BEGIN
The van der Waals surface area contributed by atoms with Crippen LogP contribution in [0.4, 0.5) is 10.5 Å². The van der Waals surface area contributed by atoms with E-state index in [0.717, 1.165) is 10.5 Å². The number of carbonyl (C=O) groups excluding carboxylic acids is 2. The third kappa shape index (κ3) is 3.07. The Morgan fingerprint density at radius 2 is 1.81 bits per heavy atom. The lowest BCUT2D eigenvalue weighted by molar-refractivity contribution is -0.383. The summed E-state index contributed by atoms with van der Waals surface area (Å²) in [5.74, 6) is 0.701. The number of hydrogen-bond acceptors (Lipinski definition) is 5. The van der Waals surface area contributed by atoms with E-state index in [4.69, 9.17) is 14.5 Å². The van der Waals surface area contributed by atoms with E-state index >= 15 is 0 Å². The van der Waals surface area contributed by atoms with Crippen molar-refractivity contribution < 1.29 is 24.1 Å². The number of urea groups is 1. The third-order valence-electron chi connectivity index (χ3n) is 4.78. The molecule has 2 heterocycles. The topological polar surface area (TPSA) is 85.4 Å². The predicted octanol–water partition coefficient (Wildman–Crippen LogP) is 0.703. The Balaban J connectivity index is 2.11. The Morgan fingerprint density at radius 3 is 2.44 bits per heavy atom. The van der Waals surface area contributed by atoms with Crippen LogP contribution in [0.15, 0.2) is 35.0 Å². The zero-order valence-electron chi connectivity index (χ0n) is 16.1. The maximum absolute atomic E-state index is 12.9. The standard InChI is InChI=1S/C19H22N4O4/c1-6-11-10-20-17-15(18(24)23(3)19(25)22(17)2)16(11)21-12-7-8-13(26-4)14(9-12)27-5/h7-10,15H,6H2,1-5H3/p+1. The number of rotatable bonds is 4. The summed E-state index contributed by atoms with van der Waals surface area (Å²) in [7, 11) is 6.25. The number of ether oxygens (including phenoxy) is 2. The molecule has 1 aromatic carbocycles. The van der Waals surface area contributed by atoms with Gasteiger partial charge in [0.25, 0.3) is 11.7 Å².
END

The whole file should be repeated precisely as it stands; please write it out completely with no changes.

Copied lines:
The van der Waals surface area contributed by atoms with Crippen LogP contribution in [0.4, 0.5) is 10.5 Å². The van der Waals surface area contributed by atoms with E-state index in [0.717, 1.165) is 10.5 Å². The number of carbonyl (C=O) groups excluding carboxylic acids is 2. The third kappa shape index (κ3) is 3.07. The Morgan fingerprint density at radius 2 is 1.81 bits per heavy atom. The lowest BCUT2D eigenvalue weighted by molar-refractivity contribution is -0.383. The summed E-state index contributed by atoms with van der Waals surface area (Å²) in [5.74, 6) is 0.701. The number of hydrogen-bond acceptors (Lipinski definition) is 5. The van der Waals surface area contributed by atoms with E-state index in [4.69, 9.17) is 14.5 Å². The van der Waals surface area contributed by atoms with E-state index >= 15 is 0 Å². The van der Waals surface area contributed by atoms with Crippen molar-refractivity contribution < 1.29 is 24.1 Å². The number of urea groups is 1. The third-order valence-electron chi connectivity index (χ3n) is 4.78. The molecule has 2 heterocycles. The topological polar surface area (TPSA) is 85.4 Å². The predicted octanol–water partition coefficient (Wildman–Crippen LogP) is 0.703. The Balaban J connectivity index is 2.11. The Morgan fingerprint density at radius 3 is 2.44 bits per heavy atom. The van der Waals surface area contributed by atoms with Crippen LogP contribution in [0.15, 0.2) is 35.0 Å². The zero-order valence-electron chi connectivity index (χ0n) is 16.1. The maximum absolute atomic E-state index is 12.9. The standard InChI is InChI=1S/C19H22N4O4/c1-6-11-10-20-17-15(18(24)23(3)19(25)22(17)2)16(11)21-12-7-8-13(26-4)14(9-12)27-5/h7-10,15H,6H2,1-5H3/p+1. The number of rotatable bonds is 4. The summed E-state index contributed by atoms with van der Waals surface area (Å²) in [7, 11) is 6.25. The number of ether oxygens (including phenoxy) is 2. The molecule has 1 aromatic carbocycles. The van der Waals surface area contributed by atoms with Gasteiger partial charge in [0.25, 0.3) is 11.7 Å².